The Buy Forward Business Case
• Do good things and good things will happen. The only obvious reason is the one mentioned above—people seeing generosity in others generally respond positively. When those who share a cause support each other’s undertakings, both do better.
You’ll still have to work hard and deliver excellence at a fair price. Making Buy Forward commitment is not like turning on a faucet of business, but it can help generate sales by (a) opening doors that might otherwise be closed, and (b) acting as a tie-breaker in your favor in parity selling situations. Anyone who has sold in the trenches knows this covers a lot of ground.
It also gives the leader a deep confidence that the forces of good will are allied in the endeavor. There is no better time than during the stressful days of a startup to tap into the deep belief that good deeds are likely to be rewarded.
Let’s look at the economics of this decision.
Next, consider the “expected value” of your gift. Let’s say for simplicity that an entrepreneur has a 50/50 chance of success. The expected value of his ten percent commitment is an amount that equates to 5% of profits, not 10%. Compare these two scenarios: (a) you give an expected value of 5% and gain my so-called “worst case” of 5%, and (b) you wait until your success materializes and then give 10%. In scenario (a), you have both given a smaller expected value, and gained more than in scenario (b). The “expected value” consideration makes the economic case even more irrefutable. Do your own numbers.
• New paradigm. Some economists have argued against corporate philanthropy on the basis that it amounts to management choosing charitable causes for the shareholders. More appropriately, they assert, management should maximize returns and leave donation decisions to shareholders. Milton Friedman famously argued that it is irresponsible for managers to use shareholder money to make donations. But the Buy Forward model reverses the paradigm. Founding shareholders do make the decision to donate — up front, as part of the company’s charter. Thus the potential for conflict between corporate and shareholder objectives is removed. Goal congruence is in fact strengthened.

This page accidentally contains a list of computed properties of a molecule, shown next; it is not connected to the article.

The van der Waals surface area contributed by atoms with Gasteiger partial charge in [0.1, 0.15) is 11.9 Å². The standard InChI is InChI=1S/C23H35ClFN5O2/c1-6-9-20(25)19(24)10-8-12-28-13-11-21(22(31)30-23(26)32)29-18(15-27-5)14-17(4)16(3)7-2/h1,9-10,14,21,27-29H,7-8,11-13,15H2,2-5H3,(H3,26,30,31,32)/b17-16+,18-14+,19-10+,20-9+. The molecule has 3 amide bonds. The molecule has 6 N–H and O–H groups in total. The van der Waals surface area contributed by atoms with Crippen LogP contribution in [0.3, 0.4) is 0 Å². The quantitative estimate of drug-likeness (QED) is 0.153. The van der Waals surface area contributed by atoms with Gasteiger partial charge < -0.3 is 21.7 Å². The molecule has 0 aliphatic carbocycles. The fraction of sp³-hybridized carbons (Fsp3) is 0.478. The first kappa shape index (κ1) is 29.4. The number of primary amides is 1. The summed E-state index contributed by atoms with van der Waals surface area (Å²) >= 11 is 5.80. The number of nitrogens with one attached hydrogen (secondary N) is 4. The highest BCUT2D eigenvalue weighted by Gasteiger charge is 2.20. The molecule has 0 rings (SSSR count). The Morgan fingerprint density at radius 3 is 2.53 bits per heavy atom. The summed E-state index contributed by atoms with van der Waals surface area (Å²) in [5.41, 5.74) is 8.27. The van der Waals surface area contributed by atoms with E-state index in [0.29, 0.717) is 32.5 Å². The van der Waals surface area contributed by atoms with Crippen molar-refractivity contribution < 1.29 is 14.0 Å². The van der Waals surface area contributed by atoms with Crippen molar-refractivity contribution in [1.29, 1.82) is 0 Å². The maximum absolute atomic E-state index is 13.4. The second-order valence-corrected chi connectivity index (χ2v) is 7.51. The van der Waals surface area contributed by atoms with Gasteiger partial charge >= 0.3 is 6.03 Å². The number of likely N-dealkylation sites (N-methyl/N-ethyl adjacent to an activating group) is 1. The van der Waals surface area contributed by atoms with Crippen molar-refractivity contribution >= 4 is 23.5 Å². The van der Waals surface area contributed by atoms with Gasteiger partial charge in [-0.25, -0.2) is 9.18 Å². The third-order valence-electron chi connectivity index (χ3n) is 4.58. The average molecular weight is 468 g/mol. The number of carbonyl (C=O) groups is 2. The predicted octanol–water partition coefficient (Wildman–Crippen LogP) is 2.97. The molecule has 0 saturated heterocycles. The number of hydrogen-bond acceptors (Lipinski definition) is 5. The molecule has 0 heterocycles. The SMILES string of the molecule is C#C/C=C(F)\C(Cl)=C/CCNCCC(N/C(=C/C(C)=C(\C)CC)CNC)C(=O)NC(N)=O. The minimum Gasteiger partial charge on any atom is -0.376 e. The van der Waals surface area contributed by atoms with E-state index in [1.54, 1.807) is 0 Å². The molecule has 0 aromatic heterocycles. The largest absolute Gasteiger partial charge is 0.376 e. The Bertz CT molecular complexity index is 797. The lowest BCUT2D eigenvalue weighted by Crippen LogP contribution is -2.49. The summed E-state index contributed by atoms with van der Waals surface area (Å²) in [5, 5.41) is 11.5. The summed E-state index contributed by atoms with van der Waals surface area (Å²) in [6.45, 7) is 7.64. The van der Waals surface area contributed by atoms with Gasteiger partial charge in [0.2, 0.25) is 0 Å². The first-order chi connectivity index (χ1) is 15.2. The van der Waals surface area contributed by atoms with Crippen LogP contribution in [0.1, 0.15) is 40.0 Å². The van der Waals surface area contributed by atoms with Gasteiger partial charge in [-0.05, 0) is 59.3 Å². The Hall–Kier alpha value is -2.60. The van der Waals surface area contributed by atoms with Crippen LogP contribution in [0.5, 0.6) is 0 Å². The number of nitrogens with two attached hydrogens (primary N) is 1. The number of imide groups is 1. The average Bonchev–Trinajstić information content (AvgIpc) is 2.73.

• Lastly, and perhaps most importantly, (a) the financial scale of serious poverty around the world is minuscule compared with the value created in corporations each year, and (b) every business without exception was once a new venture. Over the long-run, ever-increasing corporate involvement in philanthropy through Buy Forward commitments has the potential to substantially diminish the problems of poverty and hunger. This is an idea worthy of support. Actually, this is the idea of the tithe, updated to today’s world of commerce.
No rational entrepreneur or investor who fully understands this case would fail to consider it. That doesn’t mean it is easy. It takes faith and courage, but as is the case with all such steps, you’ll be glad you did.
More about Buy Forward
This is yet another way “Buy Forward” creates an appropriate balance with some significant advantages:
1. It gives job-seekers deciding between the worlds of non-profit and for-profit, a third option.
2. There are many great models that integrate business and philanthropy. Each has its pros and cons. For example, Newman’s Own is essentially a non-profit competing in a traditionally for-profit industry. The company has given significant sums to good causes, but in some industries (or if your name isn’t “Paul Newman”) it is difficult to raise capital when 100% of the profits are being given away. Ten percent is more reasonable.